Reporting a Preoperative Clearance – Points to Note

by | Last updated Dec 8, 2023 | Published on Jul 25, 2017 | Medical Billing

Preoperative Clearance
Share this:

Primary care physicians are often asked to evaluate a patient prior to surgery at the request of the surgeon. Patients at an advanced age and those with significant medical problems face increased risk for surgical morbidity and mortality, and preoperative evaluation will depend on the extent of the patient’s condition and the type of surgery. There are certain points that need to be noted when reporting a pre-op work-up. In fact, medical billing and coding companies are well aware that evaluation and management (E&M) services before surgery can be denied reimbursement if reported incorrectly. Insurance carriers will pay only if they determine the services to be “medically necessary.”

A primary care physician’s preoperative evaluation of a patient scheduled for surgery will include:

  • History – documentation of the past medical history, a review of current symptoms, a list of medications, allergies, past surgical history and family history
  • Physical exam – height, weight, vital signs, and documentation of any abnormal findings on exam of the entire body
  • Assessment – a list of medical problems and a plan for each problem identified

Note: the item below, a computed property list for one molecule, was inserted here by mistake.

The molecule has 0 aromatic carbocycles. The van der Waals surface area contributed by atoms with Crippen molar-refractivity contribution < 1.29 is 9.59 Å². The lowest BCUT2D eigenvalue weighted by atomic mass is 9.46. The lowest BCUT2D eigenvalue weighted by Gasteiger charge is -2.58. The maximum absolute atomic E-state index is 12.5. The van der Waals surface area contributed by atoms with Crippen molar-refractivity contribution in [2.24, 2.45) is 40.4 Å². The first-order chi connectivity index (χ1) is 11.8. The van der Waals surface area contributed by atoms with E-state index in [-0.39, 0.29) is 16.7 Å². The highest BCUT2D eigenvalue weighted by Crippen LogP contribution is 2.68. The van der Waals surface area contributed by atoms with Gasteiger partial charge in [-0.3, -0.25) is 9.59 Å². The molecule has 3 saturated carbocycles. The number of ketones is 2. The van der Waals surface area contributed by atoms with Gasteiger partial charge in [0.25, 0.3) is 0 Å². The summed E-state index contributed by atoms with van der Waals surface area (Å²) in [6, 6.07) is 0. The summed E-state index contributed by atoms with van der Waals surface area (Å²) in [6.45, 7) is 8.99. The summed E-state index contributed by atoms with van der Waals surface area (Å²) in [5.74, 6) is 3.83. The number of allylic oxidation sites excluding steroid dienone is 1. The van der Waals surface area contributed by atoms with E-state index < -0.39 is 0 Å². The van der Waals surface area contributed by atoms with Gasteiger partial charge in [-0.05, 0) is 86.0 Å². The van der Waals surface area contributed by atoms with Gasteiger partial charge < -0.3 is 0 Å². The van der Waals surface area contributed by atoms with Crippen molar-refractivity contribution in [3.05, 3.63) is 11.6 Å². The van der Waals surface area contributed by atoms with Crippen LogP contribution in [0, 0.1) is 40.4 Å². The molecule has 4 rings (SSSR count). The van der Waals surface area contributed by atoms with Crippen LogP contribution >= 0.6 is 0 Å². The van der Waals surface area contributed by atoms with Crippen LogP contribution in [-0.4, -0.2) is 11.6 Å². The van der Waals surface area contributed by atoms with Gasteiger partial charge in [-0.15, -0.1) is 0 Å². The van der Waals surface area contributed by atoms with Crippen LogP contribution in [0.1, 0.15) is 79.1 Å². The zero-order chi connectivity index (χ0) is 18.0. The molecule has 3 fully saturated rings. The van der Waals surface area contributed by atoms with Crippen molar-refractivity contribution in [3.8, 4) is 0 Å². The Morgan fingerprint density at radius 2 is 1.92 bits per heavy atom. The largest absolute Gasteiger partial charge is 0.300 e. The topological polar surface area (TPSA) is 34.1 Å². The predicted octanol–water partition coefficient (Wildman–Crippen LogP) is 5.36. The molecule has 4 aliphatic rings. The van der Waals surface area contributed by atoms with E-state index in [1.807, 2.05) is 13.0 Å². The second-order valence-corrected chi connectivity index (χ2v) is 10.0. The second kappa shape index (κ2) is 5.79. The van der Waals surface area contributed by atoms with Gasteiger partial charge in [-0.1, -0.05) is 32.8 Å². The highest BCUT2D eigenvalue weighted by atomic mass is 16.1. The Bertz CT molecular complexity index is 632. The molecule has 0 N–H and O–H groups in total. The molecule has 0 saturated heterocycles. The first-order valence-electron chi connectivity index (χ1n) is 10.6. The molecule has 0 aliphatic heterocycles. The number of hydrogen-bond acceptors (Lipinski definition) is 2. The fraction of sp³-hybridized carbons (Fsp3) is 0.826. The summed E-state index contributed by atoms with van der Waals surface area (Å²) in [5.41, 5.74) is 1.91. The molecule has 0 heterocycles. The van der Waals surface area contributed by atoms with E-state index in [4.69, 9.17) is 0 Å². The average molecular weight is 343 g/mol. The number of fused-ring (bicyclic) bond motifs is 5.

Following the preoperative evaluation, the primary care physician will have a clear picture of the outpatient condition of the patient. This will make it possible to confirm whether the patient would require any additional diagnostic workup prior to the surgery.

A preoperative history and physician (H&P) is included in the surgical package and should not be reported separately. However, these services can be billed separately if the patient has medical conditions that require separate preoperative clearance and management that go beyond the standard H&P. This could occur if the patient develops a new medical condition or notable change of status, in the days prior to surgery. In this case, the appropriate E/M service level should be reported, linked to the key components of history, exam, and medical decision-making. To establish medical necessity for the visit, documentation should include any new diagnosis or patient problems.

Medicare does not consider all pre-op clearance to be medically necessary and will not routinely reimburse these services. For instance, Priority Health states on their website that some pre-operative evaluation and testing services may not be covered under Medicare or Priority Health Medicare, and that coverage and payment is determined by whether or not the service is:

  • A covered benefit identified in the Social Security Act (SSA)
  • Not specifically excluded from Medicare by the SSA, and
  • “Reasonable and necessary” for the diagnosis or treatment of an illness or injury or to improve functioning of a malformed body member, or
  • A covered preventive service

When billing for the service when the patient’s condition requires the additional evaluation, the provider should submit the claim choosing the most accurate E/M service to reflect the level of services provided.